Mogadishu and Fallujah
My Cliopatria colleague Jonathan Dresner recently emailed me this article and asked me a really smart question that, embarrassingly, I had not really considered: In light of recent events in Fallujah, are we entering into"mission creep" again, as some believe we did in Mogadishu? another article in the Times makes this comparison more explicitly, as does this Fred Kaplan piece from Slate and this from a hardline pro-Israel site, DEBKAfile.
My simple answer is,"I do not know." I am wary of historical analogies, but then the comparisons here seem more than apt on the surface: Dead bodies of American troops dragged down hostile streets to cheers and celebrations as some Americans are left wondering why we are where we are, and if the mission's main purpose has not been lost amidst"mission creep." (Let me add here that my jingoism, or whatever it is, heats up more than a little bit when I see celebrations of the deaths of our troops and this sort of treatment of their corpses. I know the purpose of these demonstrations is to rally"the street" and not some liberal in Virginia, but here's a hint: when you outrage guys like me, you certainly are going to draw the ire of folks with much less in the way of qualms about overwhelming use of force. And I am going to get into trouble, but I am going to say it -- for those who say we are no better than our enemy, when is the last time you saw American troops and masses behaving in this way?)
A more complex answer might be that"mission creep" is one of those accusations levied by one side against the other to try to condemn an action that those levying the accusation probably never supported in the first place. The lines between what is and is not part of a mission such as ours in Iraq are, to say the least, fungible.
Yet a third answer goes to the heart of some of my concerns about what happens next: What right do we have, what role should we play, in keeping certain parties or individuals from out of the process? What if, in free and fair elections, the Iraqi people choose a tyrant, or someone not friendly to US interests, or a radical Islamist? Here is where things get sticky. Do we believe in the true flowering of democracy, which might allow the Iraqis to choose leaders who will circumvent the freedoms we think are necessary for a rehabilitation of that society? Or do we establish a constitutional system whereby certain elements are forbidden to participate? And if so, how do we justify such actions, feeling as we do about our Bill of Rights that at least in its ideal manifestation would not allow for the exclusion of any groups or individuals, no matter how loathsome the majority may find them?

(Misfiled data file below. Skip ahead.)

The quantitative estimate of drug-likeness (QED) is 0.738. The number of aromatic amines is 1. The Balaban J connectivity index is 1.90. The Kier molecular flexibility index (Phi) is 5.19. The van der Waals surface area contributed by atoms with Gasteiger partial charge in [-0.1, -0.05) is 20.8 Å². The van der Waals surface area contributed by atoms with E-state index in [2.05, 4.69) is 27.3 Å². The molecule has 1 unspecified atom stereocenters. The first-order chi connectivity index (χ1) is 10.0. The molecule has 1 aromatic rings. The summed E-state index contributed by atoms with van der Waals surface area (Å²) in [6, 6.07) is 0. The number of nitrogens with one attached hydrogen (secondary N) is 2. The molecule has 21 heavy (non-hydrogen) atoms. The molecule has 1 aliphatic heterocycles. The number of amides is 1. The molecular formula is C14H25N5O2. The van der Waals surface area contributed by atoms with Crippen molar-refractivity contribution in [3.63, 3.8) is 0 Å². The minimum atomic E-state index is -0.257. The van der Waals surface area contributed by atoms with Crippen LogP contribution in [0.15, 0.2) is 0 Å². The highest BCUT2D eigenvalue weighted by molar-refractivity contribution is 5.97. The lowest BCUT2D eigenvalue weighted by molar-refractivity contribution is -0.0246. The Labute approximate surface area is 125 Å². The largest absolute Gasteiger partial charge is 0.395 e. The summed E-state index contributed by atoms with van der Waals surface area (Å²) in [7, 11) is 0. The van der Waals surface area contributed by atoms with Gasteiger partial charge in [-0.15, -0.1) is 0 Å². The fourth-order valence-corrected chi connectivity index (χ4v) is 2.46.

These are not easy questions, which is why I am increasingly wary of the administration's insistence on June 30 as a workable deadline for Iraq to be on its merry way. Plus, the cynic (and Democrat) inside me cannot help but wonder if the administration is not more interested in declaring victory and the implementation of what it can proclaim to be constitutional democracy before our own elections than it is in doing the nation building that it so dismissed in the 2000 campaign.
CORRECTION: The four who were dragged down the street, their bodies eventually hanged, were not troops but rather civilian contractors. Suffice to say, this difference strengthens my anumius towards the perpetrators and hopefully does not diminish my argument. Mae Culpa.
Richard Henry Morgan - 4/7/2004
I would wager that there are uninvited Syrians and Iranians and whatnot there too (and paid), but to simply shoot one, even for an Iraqi policeman or Iraqi civilian to simply shoot one for simply carrying a weapon, would be murder. Perhaps you agree, perhaps not. Do you honestly believe that those who did the killing in this case (from the same group of people who target aid workers) are motivated by a lack of invitation, rather than a desire to return to heavy-handed Sunni rule where they will continue to oppress the majority?
I'm reminded of Richard Falk during the Vietnam War who excused Viet Cong terorists because, well, if they fought by the Law of Land Warfare, they would lose. Professor Falk, let me introduce you to Timothy McVeigh. But wait, I guess you've already met.
Ralph E. Luker - 4/7/2004
Let's see, Richard. The last time I heard tell, we didn't have an invitation to come over there and we haven't found any evidence for why we said we were going over there and these mercenaries are there only because our military command invaded the place and they followed in its wake. These are not pansie two-shoes you're talking about. They are highly paid mercenaries -- we paid for their training and now we're paying them very high wages to do what they do. They got killed doing it. I regret that. I wish it hadn't happened. They wouldn't have been killed if we weren't paying them very high wages to do what they do.
Richard Henry Morgan - 4/7/2004